28 June 2002
Economic and Social Council to Begin Annual Session on 1 July With High-Level Focus on Human Resources, Health, Education
UN Development Activities, Coordination Issues, Humanitarian Affairs, Human Rights Also to Be Considered by Meeting Ending on 26 July
NEW YORK, 27 June (UN Headquarters) -- The four-week annual session of the Economic and Social Council begins with a high-level segment -- scheduled for 1 to 3 July -- on the role of human resources development, with particular focus on the areas of health and education, as an essential factor in the overall development process. The annual session, held alternately in New York and Geneva, is scheduled to end on 26 July.
Key government ministers, including United States Treasury Secretary Paul O'Neill, and heads of international agencies, will join with Secretary-General Kofi Annan in examining the broad consensus that has emerged from recent global United Nations conferences and the Millennium Declaration: the surest antidote to strife and the strongest foundation for eradicating poverty and ensuring long-term economic growth is to make the most of human resources.
When the high-level segment concludes on 3 July, the Council will take up segments on operational activities of the United Nations for international development cooperation (5 and 8-9 July); coordination (10-12 July), and humanitarian affairs (15-19 July). During its general segment (22-26 July), the Council will address a range of issues, including integrated and coordinated follow-up to major United Nations conferences, the Programme of Action for Least Developed Countries (2001-2010), various economic and environmental questions, human rights questions and proposed revisions to the medium term-plan for 2002-2005.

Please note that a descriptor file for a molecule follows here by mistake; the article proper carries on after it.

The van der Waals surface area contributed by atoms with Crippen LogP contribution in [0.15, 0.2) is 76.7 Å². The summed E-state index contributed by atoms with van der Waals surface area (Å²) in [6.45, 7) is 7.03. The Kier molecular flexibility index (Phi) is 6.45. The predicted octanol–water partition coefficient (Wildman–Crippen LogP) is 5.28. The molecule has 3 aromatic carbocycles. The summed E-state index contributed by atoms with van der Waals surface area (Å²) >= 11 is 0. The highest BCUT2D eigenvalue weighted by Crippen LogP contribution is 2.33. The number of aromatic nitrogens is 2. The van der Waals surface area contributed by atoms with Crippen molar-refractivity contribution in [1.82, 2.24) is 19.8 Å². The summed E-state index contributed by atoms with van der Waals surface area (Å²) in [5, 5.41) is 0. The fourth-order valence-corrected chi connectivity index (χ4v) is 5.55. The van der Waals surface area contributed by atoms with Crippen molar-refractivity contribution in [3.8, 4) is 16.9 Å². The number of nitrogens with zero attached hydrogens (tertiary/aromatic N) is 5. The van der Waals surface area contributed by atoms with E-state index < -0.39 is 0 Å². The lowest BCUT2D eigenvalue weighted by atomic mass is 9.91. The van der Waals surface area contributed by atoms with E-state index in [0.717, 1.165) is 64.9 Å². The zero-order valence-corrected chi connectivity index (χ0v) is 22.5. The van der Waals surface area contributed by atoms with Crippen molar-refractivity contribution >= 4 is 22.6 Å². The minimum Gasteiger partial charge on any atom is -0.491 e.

The Council serves as the central forum for discussing international economic and social issues, and for formulating policy recommendations addressed to Member States and to the United Nations. It makes or initiates studies and reports, and makes recommendations on international economic, social, cultural, educational, health and related matters. The Council also promotes respect for, and observance of, human rights and fundamental freedoms through subsidiary bodies, commissions and committees which carry out its year-round work.
The opening of this year's substantive session will feature Jeffrey Sachs, the Secretary-General's Special Advisor on the Millennium Development Goals, reporting on financing requirements to meet health and education targets. Top officials from the International Monetary Fund (IMF), World Bank, United Nations Conference on Trade and Development (UNCTAD), and the World Trade Organization (WTO), will also lead a special policy dialogue and discussion on important developments in the world economy.
That discussion will be guided by chapter 1 of the World Economic and Social Survey (document E/2002/50), compiled by the Development Policy Analysis Division of the Department of Economic and Social Affairs. The report notes that where the 2001 slowdown was rapid and quickly embraced by many countries, the recovery is expected to be both slow and less synchronized among economies.
The report states that the economic downturn -- which began in the United States when financial difficulties rocked the informational and technologies sector there -- was quickly transmitted around the world through a decline in international trade, the first in almost two decades. The world economy is forecast to grow by less than 2 percent in 2002, with the momentum of the rebound pushing global growth to above 3 percent in 2003. Only a modest recovery is expected in the developed countries in 2002, while economies in transition are forecast to witness further deceleration.